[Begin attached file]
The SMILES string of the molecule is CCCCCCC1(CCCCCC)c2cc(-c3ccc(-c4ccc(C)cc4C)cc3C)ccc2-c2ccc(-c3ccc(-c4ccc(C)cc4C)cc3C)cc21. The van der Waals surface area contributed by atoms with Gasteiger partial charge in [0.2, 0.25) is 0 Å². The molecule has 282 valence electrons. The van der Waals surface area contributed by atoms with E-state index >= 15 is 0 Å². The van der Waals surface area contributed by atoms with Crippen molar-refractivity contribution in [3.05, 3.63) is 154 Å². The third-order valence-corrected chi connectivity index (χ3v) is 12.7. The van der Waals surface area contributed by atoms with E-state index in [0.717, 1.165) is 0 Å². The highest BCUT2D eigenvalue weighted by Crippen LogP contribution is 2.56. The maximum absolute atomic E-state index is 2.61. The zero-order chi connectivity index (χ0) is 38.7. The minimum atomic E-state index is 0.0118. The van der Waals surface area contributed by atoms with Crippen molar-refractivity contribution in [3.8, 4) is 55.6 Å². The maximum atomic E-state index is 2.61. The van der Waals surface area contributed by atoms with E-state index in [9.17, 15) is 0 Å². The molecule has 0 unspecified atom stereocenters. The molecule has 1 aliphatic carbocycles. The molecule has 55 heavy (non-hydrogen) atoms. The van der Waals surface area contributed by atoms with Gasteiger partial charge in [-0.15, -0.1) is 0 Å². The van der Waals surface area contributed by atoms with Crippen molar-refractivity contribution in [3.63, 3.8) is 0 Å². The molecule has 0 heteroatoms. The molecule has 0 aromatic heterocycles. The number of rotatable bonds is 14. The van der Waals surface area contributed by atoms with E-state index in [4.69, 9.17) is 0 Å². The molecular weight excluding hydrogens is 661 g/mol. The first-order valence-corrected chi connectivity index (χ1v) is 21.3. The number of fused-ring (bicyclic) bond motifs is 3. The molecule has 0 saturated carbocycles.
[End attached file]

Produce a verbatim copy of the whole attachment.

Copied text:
The SMILES string of the molecule is CCCCCCC1(CCCCCC)c2cc(-c3ccc(-c4ccc(C)cc4C)cc3C)ccc2-c2ccc(-c3ccc(-c4ccc(C)cc4C)cc3C)cc21. The van der Waals surface area contributed by atoms with Gasteiger partial charge in [0.2, 0.25) is 0 Å². The molecule has 282 valence electrons. The van der Waals surface area contributed by atoms with E-state index >= 15 is 0 Å². The van der Waals surface area contributed by atoms with Crippen molar-refractivity contribution in [3.05, 3.63) is 154 Å². The third-order valence-corrected chi connectivity index (χ3v) is 12.7. The van der Waals surface area contributed by atoms with E-state index in [0.717, 1.165) is 0 Å². The highest BCUT2D eigenvalue weighted by Crippen LogP contribution is 2.56. The maximum absolute atomic E-state index is 2.61. The zero-order chi connectivity index (χ0) is 38.7. The minimum atomic E-state index is 0.0118. The van der Waals surface area contributed by atoms with Crippen molar-refractivity contribution in [3.8, 4) is 55.6 Å². The maximum atomic E-state index is 2.61. The van der Waals surface area contributed by atoms with E-state index in [9.17, 15) is 0 Å². The molecule has 0 unspecified atom stereocenters. The molecule has 1 aliphatic carbocycles. The molecule has 55 heavy (non-hydrogen) atoms. The van der Waals surface area contributed by atoms with Gasteiger partial charge in [-0.15, -0.1) is 0 Å². The van der Waals surface area contributed by atoms with Crippen molar-refractivity contribution in [3.63, 3.8) is 0 Å². The molecule has 0 heteroatoms. The molecule has 0 aromatic heterocycles. The number of rotatable bonds is 14. The van der Waals surface area contributed by atoms with E-state index in [4.69, 9.17) is 0 Å². The molecular weight excluding hydrogens is 661 g/mol. The first-order valence-corrected chi connectivity index (χ1v) is 21.3. The number of fused-ring (bicyclic) bond motifs is 3. The molecule has 0 saturated carbocycles.